If it’s your first visit to New York, you already know about the big stuff (must-see works at the Met, which Broadway tickets are essentials), but what about the lesser known attractions that make the five boroughs so amazing? That’s where we come in—here’s a greatest hits list that takes you from Brooklyn to Manhattan and gives you a glimpse into the real NYC.
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America’s obsession with pizza started in 1905, when Gennaro Lombardi opened his eponymous restaurant on Spring Street. More than a century later, there are myriad places to get a pie in the city (such as TONY critics’ picks Roberta’s, Paulie Gee’s and Lucali), but we’d recommend eating your inaugural slices at this storied joint. A classic round (small $12, large $14; no slices) arrives piping hot, with a perfectly charred crust, chunks of crushed tomatoes, gooey mozzarella and a speckle of basil leaves. A line is inevitable—though it’s shorter since the resto moved into its current, larger space—so use the time to soak in the sweeping views of lower Manhattan. Cash only.
Get an up-close-and-personal look at one of NYC’s best-known attractions: the Brooklyn Bridge. Opened in 1883, the structure holds the distinction of being the world’s first major steel-wire suspension bridge. But beyond its architecture, the icon still serves an important utilitarian purpose: Every day, more than 120,000 vehicles, 4,000 pedestrians and 3,100 bicyclists cross the 6,000-meter-long span connecting Manhattan and Brooklyn. It also provides an incomparable view of the entire East River waterfront—and a way to work off your lunch. Keep an eye out for any padlocks you see attached to the fencing; newly engaged couples leave them behind after tossing the key into the East River.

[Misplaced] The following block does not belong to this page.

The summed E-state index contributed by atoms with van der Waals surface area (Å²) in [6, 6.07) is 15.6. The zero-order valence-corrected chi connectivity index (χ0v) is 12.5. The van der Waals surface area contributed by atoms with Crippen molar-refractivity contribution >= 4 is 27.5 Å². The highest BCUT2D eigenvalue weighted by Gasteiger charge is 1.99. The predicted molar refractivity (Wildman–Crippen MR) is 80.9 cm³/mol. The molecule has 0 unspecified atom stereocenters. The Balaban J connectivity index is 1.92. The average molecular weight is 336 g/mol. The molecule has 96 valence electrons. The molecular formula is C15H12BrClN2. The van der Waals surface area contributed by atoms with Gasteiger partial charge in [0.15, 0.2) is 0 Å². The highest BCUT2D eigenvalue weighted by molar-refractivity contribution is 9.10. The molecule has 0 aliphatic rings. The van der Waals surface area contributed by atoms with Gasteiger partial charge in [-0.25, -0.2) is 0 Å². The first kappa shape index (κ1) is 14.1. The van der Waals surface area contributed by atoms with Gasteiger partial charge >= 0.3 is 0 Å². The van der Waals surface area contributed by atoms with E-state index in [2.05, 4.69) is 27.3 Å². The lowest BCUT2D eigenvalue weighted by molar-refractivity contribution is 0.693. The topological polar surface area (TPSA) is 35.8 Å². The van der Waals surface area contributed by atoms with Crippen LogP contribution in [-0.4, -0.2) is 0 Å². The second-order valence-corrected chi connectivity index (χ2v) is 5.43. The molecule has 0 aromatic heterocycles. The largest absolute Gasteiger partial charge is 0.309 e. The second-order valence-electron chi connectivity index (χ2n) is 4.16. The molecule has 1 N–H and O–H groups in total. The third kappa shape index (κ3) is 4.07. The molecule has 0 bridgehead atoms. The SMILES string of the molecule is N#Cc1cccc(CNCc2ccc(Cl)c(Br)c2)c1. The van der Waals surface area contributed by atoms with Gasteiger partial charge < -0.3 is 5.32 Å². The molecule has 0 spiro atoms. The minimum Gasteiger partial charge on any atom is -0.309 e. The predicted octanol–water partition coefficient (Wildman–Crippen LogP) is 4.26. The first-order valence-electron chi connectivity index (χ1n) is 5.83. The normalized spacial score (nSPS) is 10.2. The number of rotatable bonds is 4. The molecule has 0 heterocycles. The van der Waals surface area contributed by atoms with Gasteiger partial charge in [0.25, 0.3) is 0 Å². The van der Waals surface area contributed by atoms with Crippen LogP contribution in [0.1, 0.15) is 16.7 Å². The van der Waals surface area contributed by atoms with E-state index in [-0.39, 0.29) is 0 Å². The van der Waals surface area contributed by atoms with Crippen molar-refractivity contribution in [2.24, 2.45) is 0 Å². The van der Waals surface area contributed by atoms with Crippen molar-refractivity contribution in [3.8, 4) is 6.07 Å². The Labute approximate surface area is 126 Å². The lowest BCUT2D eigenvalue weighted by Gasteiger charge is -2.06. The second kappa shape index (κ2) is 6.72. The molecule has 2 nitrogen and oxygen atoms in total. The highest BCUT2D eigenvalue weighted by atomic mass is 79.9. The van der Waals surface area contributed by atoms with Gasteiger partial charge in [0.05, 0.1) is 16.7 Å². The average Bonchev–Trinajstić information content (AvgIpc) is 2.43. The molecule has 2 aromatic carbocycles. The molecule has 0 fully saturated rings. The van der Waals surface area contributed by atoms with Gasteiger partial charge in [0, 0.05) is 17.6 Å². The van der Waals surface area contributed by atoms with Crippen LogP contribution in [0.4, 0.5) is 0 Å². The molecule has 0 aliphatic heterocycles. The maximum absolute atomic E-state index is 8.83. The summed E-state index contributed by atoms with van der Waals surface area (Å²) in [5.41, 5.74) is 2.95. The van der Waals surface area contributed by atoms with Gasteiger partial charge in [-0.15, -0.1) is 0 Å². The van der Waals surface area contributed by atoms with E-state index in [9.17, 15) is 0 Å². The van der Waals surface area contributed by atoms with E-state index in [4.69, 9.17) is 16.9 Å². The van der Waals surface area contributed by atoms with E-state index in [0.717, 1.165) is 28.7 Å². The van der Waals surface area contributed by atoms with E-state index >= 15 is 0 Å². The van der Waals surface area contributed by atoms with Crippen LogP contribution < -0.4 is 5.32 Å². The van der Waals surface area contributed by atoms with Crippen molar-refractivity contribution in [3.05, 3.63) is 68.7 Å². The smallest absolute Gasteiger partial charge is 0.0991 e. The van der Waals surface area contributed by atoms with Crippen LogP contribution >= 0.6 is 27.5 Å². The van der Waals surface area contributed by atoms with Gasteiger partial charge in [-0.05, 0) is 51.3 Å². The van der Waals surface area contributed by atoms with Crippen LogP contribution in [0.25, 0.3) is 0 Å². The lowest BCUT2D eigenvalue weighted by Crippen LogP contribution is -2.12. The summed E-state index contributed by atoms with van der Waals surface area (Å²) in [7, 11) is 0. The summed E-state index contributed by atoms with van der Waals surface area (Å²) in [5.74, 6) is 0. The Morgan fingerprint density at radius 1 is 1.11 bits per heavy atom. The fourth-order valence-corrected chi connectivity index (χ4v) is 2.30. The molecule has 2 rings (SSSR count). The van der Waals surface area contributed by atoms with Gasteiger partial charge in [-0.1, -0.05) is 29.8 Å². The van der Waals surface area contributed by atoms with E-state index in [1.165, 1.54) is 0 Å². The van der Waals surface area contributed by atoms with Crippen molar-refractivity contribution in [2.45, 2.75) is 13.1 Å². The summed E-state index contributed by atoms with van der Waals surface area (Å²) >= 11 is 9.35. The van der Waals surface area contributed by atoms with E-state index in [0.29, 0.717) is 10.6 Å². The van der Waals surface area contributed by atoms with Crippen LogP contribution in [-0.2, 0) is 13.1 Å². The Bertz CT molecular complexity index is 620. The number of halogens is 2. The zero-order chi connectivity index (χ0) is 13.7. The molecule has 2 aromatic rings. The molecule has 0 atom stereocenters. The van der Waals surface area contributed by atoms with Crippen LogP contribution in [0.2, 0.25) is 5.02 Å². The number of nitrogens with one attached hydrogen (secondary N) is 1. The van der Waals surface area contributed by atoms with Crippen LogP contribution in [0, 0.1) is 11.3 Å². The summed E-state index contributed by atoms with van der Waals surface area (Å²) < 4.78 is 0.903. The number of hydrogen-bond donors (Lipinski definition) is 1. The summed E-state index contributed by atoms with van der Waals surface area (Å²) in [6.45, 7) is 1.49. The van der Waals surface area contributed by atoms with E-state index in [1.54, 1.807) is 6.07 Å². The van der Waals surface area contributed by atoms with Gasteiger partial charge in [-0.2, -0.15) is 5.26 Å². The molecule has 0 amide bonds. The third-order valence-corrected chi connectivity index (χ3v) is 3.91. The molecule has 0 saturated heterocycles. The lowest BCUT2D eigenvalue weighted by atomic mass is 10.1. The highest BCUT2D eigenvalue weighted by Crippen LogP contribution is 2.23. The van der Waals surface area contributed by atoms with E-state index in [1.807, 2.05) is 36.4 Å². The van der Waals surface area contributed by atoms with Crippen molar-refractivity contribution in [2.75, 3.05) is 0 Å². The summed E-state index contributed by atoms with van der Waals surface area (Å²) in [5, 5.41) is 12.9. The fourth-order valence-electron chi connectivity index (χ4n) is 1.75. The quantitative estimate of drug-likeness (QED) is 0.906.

You’ve no doubt heard about the glorious cultural institutions throughout the boroughs—the Met, MoMA, BAM, Lincoln Center. We love all those spots, but to get a real sense of the city, you need to look to its past. At the Tenement Museum, you’ll can spy on the lives of 19th- and early-20th-century immigrants who resided at 97 Orchard Street on the Lower East Side. Guides lead eight different building tours on a regular basis; our pick is the Sweatshop Workers excursion (60min, $22), which illustrates how immigrants survived the Great Depression in the most densely populated area of the world.
This century-old hub is one of the city’s most prized landmarks—and the place to discover some of its quirkiest secrets. In the whispering gallery, located outside the Grand Central Oyster Bar, speak softly into one corner of the arched hallway; your words will bounce to the opposite diagonal wall about 40 feet away, despite the bustle from commuting hordes. Stare at the backward constellations on the Main Concourse’s ceiling or, if you’re feeling daring, try to sneak into the secret staircase that connect the main- and lower-level information booths.
Take a breather amid all the hustle, skyscrapers and taxis. This oasis (Sixth Ave between 40th and 42nd Sts; 212-768-4242, bryantpark.org) constitutes 9.6 of the 29,000 acres of parkland in New York City. You can kick back with a slew of activities (Ping-Pong year-round, ice skating in the winter, movies on the lawn on summer Mondays). Once you’ve had your fill, toast to a day well spent at Hudson Terrace (621 W 46th St between Eleventh and Twelfth Aves; 212-315-9400, hudsonterracenyc.com). Drinks don’t come cheap, but the superlative view—this time of the world-famous Hudson River—makes the price worthwhile.